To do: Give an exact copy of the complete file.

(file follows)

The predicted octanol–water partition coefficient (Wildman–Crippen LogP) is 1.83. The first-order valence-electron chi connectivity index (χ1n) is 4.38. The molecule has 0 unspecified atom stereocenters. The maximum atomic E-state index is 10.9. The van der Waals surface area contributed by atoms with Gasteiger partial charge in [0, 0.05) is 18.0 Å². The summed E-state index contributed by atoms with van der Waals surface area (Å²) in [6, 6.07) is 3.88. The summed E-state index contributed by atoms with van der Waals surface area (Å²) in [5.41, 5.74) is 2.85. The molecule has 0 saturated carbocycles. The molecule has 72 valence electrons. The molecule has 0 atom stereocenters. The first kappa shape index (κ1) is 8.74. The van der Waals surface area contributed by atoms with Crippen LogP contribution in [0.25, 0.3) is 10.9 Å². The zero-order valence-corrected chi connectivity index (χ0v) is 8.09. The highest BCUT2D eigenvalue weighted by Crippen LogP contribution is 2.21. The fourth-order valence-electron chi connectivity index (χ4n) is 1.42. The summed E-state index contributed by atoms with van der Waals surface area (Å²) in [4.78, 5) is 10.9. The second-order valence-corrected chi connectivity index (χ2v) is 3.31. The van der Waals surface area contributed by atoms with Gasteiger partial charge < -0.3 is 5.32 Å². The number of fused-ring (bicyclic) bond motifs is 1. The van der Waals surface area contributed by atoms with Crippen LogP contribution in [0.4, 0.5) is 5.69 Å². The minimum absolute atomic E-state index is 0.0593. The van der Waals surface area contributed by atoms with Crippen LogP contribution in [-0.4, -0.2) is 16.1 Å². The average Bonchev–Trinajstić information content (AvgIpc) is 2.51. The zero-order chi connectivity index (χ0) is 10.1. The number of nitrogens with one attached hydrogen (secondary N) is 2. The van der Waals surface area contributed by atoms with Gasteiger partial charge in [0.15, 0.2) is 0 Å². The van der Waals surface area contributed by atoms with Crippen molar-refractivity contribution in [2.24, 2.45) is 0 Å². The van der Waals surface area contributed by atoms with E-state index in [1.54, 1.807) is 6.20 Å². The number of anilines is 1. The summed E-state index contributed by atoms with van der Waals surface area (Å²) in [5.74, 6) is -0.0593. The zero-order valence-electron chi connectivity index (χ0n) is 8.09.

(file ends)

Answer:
The predicted octanol–water partition coefficient (Wildman–Crippen LogP) is 1.83. The first-order valence-electron chi connectivity index (χ1n) is 4.38. The molecule has 0 unspecified atom stereocenters. The maximum atomic E-state index is 10.9. The van der Waals surface area contributed by atoms with Gasteiger partial charge in [0, 0.05) is 18.0 Å². The summed E-state index contributed by atoms with van der Waals surface area (Å²) in [6, 6.07) is 3.88. The summed E-state index contributed by atoms with van der Waals surface area (Å²) in [5.41, 5.74) is 2.85. The molecule has 0 saturated carbocycles. The molecule has 72 valence electrons. The molecule has 0 atom stereocenters. The first kappa shape index (κ1) is 8.74. The van der Waals surface area contributed by atoms with Crippen LogP contribution in [0.25, 0.3) is 10.9 Å². The zero-order valence-corrected chi connectivity index (χ0v) is 8.09. The highest BCUT2D eigenvalue weighted by Crippen LogP contribution is 2.21. The fourth-order valence-electron chi connectivity index (χ4n) is 1.42. The summed E-state index contributed by atoms with van der Waals surface area (Å²) in [4.78, 5) is 10.9. The second-order valence-corrected chi connectivity index (χ2v) is 3.31. The van der Waals surface area contributed by atoms with Gasteiger partial charge < -0.3 is 5.32 Å². The number of fused-ring (bicyclic) bond motifs is 1. The van der Waals surface area contributed by atoms with Crippen LogP contribution in [0.4, 0.5) is 5.69 Å². The minimum absolute atomic E-state index is 0.0593. The van der Waals surface area contributed by atoms with Crippen LogP contribution in [-0.4, -0.2) is 16.1 Å². The average Bonchev–Trinajstić information content (AvgIpc) is 2.51. The zero-order chi connectivity index (χ0) is 10.1. The number of nitrogens with one attached hydrogen (secondary N) is 2. The van der Waals surface area contributed by atoms with Gasteiger partial charge in [0.15, 0.2) is 0 Å². The van der Waals surface area contributed by atoms with Crippen molar-refractivity contribution in [2.24, 2.45) is 0 Å². The van der Waals surface area contributed by atoms with E-state index in [1.54, 1.807) is 6.20 Å². The number of anilines is 1. The summed E-state index contributed by atoms with van der Waals surface area (Å²) in [5.74, 6) is -0.0593. The zero-order valence-electron chi connectivity index (χ0n) is 8.09.